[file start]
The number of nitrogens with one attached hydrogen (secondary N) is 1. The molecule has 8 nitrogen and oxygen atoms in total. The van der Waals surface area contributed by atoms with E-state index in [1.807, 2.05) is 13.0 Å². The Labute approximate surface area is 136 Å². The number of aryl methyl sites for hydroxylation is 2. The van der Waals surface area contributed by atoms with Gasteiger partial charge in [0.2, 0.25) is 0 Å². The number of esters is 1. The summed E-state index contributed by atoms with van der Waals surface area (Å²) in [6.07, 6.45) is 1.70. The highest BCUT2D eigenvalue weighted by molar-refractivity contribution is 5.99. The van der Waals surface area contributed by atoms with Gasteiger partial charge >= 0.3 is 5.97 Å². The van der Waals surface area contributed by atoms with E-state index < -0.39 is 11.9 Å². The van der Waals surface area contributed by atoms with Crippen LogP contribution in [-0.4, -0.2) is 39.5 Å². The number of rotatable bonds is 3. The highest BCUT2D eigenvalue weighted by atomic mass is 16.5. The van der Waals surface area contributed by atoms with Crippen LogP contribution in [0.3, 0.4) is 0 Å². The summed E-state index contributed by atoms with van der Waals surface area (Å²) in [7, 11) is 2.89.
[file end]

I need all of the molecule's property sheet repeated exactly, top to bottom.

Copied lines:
The number of nitrogens with one attached hydrogen (secondary N) is 1. The molecule has 8 nitrogen and oxygen atoms in total. The van der Waals surface area contributed by atoms with E-state index in [1.807, 2.05) is 13.0 Å². The Labute approximate surface area is 136 Å². The number of aryl methyl sites for hydroxylation is 2. The van der Waals surface area contributed by atoms with Gasteiger partial charge in [0.2, 0.25) is 0 Å². The number of esters is 1. The summed E-state index contributed by atoms with van der Waals surface area (Å²) in [6.07, 6.45) is 1.70. The highest BCUT2D eigenvalue weighted by molar-refractivity contribution is 5.99. The van der Waals surface area contributed by atoms with Gasteiger partial charge >= 0.3 is 5.97 Å². The van der Waals surface area contributed by atoms with E-state index < -0.39 is 11.9 Å². The van der Waals surface area contributed by atoms with Crippen LogP contribution in [-0.4, -0.2) is 39.5 Å². The number of rotatable bonds is 3. The highest BCUT2D eigenvalue weighted by atomic mass is 16.5. The van der Waals surface area contributed by atoms with Crippen LogP contribution in [0.3, 0.4) is 0 Å². The summed E-state index contributed by atoms with van der Waals surface area (Å²) in [7, 11) is 2.89.